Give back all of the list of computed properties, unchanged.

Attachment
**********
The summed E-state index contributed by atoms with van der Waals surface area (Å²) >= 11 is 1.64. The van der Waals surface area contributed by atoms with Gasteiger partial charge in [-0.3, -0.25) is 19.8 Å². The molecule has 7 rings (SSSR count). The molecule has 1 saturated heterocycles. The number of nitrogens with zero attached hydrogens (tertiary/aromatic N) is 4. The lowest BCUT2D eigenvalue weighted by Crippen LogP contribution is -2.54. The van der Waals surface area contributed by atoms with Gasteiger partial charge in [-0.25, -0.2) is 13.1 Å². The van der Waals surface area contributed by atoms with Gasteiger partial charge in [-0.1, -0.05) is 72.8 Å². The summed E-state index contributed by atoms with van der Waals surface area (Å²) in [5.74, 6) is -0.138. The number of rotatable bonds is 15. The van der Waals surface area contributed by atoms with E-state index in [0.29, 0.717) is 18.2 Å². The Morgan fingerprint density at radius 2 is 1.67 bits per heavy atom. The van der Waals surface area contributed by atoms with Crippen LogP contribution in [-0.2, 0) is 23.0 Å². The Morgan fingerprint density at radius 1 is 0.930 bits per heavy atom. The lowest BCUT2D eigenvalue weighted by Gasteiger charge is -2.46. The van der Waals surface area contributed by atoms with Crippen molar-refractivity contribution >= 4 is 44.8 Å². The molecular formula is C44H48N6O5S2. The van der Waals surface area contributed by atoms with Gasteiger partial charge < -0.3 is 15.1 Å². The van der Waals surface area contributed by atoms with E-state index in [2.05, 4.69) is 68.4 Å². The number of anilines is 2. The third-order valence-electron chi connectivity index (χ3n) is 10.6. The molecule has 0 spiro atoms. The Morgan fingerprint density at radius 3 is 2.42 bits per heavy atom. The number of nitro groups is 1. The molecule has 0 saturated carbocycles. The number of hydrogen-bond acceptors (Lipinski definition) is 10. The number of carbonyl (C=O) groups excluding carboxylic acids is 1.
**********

The summed E-state index contributed by atoms with van der Waals surface area (Å²) >= 11 is 1.64. The van der Waals surface area contributed by atoms with Gasteiger partial charge in [-0.3, -0.25) is 19.8 Å². The molecule has 7 rings (SSSR count). The molecule has 1 saturated heterocycles. The number of nitrogens with zero attached hydrogens (tertiary/aromatic N) is 4. The lowest BCUT2D eigenvalue weighted by Crippen LogP contribution is -2.54. The van der Waals surface area contributed by atoms with Gasteiger partial charge in [-0.25, -0.2) is 13.1 Å². The van der Waals surface area contributed by atoms with Gasteiger partial charge in [-0.1, -0.05) is 72.8 Å². The summed E-state index contributed by atoms with van der Waals surface area (Å²) in [5.74, 6) is -0.138. The number of rotatable bonds is 15. The van der Waals surface area contributed by atoms with E-state index in [0.29, 0.717) is 18.2 Å². The Morgan fingerprint density at radius 2 is 1.67 bits per heavy atom. The van der Waals surface area contributed by atoms with Crippen LogP contribution in [-0.2, 0) is 23.0 Å². The Morgan fingerprint density at radius 1 is 0.930 bits per heavy atom. The lowest BCUT2D eigenvalue weighted by Gasteiger charge is -2.46. The van der Waals surface area contributed by atoms with Crippen molar-refractivity contribution >= 4 is 44.8 Å². The molecular formula is C44H48N6O5S2. The van der Waals surface area contributed by atoms with Gasteiger partial charge < -0.3 is 15.1 Å². The van der Waals surface area contributed by atoms with E-state index in [2.05, 4.69) is 68.4 Å². The number of anilines is 2. The third-order valence-electron chi connectivity index (χ3n) is 10.6. The molecule has 0 spiro atoms. The Morgan fingerprint density at radius 3 is 2.42 bits per heavy atom. The number of nitro groups is 1. The molecule has 0 saturated carbocycles. The number of hydrogen-bond acceptors (Lipinski definition) is 10. The number of carbonyl (C=O) groups excluding carboxylic acids is 1.